Western Isles Wildflowers
Western Isles wildflowers is a collection of information about our Hebridean wildflowers including identification hints, traditional herbal uses and general plant lore.
(Cornu Cervinum, Herba Stella, Herb Ivy, Buckshorne, and Hartshorne)
Gaelic: Adhairc Fèidh
Buck's-horn plantain likes growing in salty places - that includes in crevices of rocks and cliffs by the sea, salt marshes, strips along the roadside, when roads are salted against ice, the salt is washed off forming the high-salt habitat that sea plantain favours.
The name of this wildflower comes from the leaf-shape.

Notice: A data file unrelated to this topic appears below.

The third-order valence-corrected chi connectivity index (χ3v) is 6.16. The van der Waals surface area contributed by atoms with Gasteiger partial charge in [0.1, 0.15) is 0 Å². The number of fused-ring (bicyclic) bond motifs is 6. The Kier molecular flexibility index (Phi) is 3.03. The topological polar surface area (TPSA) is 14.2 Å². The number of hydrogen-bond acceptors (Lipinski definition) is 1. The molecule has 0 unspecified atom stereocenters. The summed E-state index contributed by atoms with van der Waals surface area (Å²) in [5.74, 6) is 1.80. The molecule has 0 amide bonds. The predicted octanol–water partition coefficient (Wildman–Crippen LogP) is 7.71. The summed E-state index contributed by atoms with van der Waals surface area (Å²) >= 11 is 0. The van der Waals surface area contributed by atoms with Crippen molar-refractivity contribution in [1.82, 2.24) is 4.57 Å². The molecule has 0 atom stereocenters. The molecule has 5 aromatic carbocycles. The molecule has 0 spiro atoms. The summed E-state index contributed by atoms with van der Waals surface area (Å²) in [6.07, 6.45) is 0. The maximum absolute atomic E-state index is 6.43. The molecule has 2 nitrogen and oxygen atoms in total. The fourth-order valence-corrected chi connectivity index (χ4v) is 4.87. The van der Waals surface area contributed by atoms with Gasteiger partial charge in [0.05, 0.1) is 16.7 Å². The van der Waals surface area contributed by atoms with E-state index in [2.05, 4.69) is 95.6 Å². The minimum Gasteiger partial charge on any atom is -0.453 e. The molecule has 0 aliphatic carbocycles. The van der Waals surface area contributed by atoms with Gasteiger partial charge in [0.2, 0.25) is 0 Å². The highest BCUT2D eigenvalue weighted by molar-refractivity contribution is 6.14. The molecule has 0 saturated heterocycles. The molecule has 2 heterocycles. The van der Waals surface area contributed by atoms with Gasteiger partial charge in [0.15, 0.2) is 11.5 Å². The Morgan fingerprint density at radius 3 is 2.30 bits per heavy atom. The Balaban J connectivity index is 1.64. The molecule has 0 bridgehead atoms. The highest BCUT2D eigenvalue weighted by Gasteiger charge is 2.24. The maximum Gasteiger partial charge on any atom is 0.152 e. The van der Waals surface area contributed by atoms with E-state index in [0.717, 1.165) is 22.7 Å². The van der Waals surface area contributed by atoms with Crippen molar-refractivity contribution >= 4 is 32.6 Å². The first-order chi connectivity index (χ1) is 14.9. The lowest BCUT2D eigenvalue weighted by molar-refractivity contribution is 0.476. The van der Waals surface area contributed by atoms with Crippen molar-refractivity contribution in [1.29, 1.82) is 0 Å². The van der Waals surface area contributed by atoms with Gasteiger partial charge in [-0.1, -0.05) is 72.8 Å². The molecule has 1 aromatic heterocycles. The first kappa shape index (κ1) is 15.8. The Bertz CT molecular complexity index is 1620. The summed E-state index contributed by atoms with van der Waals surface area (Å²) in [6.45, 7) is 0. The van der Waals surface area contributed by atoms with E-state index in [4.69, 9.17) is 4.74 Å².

We get four of the five UK species of plantain growing in the Western Isles:
Sea plantain, ribwort plantain, buck's horn plantain and great plantain.
They are easy to tell apart.
Ribwort plantain has stongly ribbed leaves which are finger shaped.
Great plantain has big flat and wide egg-shaped leaves (ribbed)
Sea plantain has yellow flowers and long leaves, narrow like grass.
Buck's horn plantain has leaves that look like minature`antlers!
Uses of Buck's Horn Plantain
All specification and preparations are the same as Great Plantain Plantage Major. It used to be made into a wine and was said to be a remedy for gall stones and kidney gravel, and the leaves applied to sore areas of joints and swellings. It was also reputed to be good for sore eyes.
Photography © Suzanne Harris. Notes by Ela Springwater
Dail Beag - Isle of Lewis - Outer Hebrides (Western Isles)
24th June, 2006
Flowers By Colours:
blue or purplish
orchid ID notes
Colour of the season
May 27th Lush Green!
June 11th White
June 25th Pink